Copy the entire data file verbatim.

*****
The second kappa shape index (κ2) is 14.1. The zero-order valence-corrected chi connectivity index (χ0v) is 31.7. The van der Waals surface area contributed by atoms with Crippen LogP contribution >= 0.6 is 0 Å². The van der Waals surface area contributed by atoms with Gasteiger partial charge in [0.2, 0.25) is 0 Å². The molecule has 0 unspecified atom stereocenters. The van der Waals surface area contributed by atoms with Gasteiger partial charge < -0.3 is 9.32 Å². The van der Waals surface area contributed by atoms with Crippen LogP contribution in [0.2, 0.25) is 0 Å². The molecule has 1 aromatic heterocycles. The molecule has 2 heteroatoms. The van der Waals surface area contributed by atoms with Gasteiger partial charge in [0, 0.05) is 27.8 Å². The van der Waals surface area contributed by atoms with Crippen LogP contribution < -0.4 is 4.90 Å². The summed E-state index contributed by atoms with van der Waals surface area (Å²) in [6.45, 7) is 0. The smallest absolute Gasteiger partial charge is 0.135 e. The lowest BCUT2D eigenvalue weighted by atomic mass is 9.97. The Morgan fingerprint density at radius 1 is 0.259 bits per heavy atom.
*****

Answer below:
The second kappa shape index (κ2) is 14.1. The zero-order valence-corrected chi connectivity index (χ0v) is 31.7. The van der Waals surface area contributed by atoms with Crippen LogP contribution >= 0.6 is 0 Å². The van der Waals surface area contributed by atoms with Gasteiger partial charge in [0.2, 0.25) is 0 Å². The molecule has 0 unspecified atom stereocenters. The van der Waals surface area contributed by atoms with Gasteiger partial charge < -0.3 is 9.32 Å². The van der Waals surface area contributed by atoms with Crippen LogP contribution in [0.2, 0.25) is 0 Å². The molecule has 1 aromatic heterocycles. The molecule has 2 heteroatoms. The van der Waals surface area contributed by atoms with Gasteiger partial charge in [0, 0.05) is 27.8 Å². The van der Waals surface area contributed by atoms with Crippen LogP contribution < -0.4 is 4.90 Å². The summed E-state index contributed by atoms with van der Waals surface area (Å²) in [6.45, 7) is 0. The smallest absolute Gasteiger partial charge is 0.135 e. The lowest BCUT2D eigenvalue weighted by atomic mass is 9.97. The Morgan fingerprint density at radius 1 is 0.259 bits per heavy atom.